Aberdeen High School principal O'Brien presides over final commencement ceremony

Aberdeen High School principal Michael O’Brien presided over his final commencement ceremony Tuesday evening after eight years of leading AHS.

O’Brien, who later described the experience as “kind of bittersweet,” will start a new position as executive director of middle and high school instruction and performance with Harford County Public Schools on July 1.


“This class is amazing,” O’Brien said of the graduating seniors. “It just felt great.”

About 289 members of the Aberdeen High School Class of 2019 received their diplomas during AHS’ 111th annual commencement in the APG Federal Credit Union Arena on Harford Community College’s main Bel Air campus.

The seniors heard remarks from fellow graduates Arno Lam and Ogechukwu Obiajulu, and teacher and coach Stacy Liles, as well as elected officials such as state Sen. Robert Cassilly, state Del. Steve Johnson, Harford County Executive Barry Glassman and County Councilman Robert Wagner — Aberdeen is part of the districts represented by Cassilly, Johnson and Wagner.

Harford County Executive Barry Glassman signed into law Wednesday the county’s $903.6 million budget for the fiscal year that starts July 1.

Kyle Torster, public works director for the City of Aberdeen, was on hand to see his twin son and daughter, Aaron and Amelia Torster, get their diplomas. His oldest daughter, Kara, graduated from Aberdeen High in 2016 and has completed her junior year at Towson University.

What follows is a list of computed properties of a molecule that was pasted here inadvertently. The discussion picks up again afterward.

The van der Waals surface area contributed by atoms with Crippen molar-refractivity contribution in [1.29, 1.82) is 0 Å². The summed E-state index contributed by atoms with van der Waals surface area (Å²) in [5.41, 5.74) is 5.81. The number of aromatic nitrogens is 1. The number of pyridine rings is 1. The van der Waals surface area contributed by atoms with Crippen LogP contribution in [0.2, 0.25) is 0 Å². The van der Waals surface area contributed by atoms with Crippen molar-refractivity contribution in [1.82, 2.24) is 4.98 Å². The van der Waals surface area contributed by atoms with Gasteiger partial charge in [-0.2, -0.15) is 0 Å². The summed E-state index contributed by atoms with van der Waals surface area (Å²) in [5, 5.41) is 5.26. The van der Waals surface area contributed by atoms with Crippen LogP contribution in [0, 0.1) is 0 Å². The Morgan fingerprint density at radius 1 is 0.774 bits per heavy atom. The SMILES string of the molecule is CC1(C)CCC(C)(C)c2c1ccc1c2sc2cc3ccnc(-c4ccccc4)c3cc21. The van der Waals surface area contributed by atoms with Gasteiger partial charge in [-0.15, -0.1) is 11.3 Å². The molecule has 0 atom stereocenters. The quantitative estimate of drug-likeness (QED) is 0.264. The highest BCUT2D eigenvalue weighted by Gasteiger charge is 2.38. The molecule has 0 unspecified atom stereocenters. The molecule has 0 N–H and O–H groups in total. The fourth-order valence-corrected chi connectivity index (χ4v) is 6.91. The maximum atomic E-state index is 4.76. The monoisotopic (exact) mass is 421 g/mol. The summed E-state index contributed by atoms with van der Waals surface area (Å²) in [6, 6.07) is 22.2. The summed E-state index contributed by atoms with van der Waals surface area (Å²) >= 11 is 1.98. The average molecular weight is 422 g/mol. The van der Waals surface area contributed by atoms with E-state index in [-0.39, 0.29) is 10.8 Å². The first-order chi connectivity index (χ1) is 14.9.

His younger children plan to attend Harford Community College next year, Torster said after the ceremony.

“I think they got a solid foundation,” Torster, who has worked for the city since 2014, said of his three children’s time in Aberdeen schools. “They were able to try different things, and each identified something that was unique to them that they were able to take forward [into the future].”

Graduate Chase Riley, 18, of Havre de Grace, completed the Project Lead the Way pre-engineering program while at AHS.

“It was pretty fun, and I learned a lot from the teachers that I had,” Riley said after the commencement.


The program includes a requirement that seniors must develop a “capstone” project and present it to a board of professional engineers, according to Riley. He said he plans to attend HCC next year, and while he has not yet decided on a major, he is considering a career in computer or mechanical engineering.

Riley said the rigorous coursework he experienced at Aberdeen High “will definitely help me be prepared for the amount of work I’m going to have to do in college.”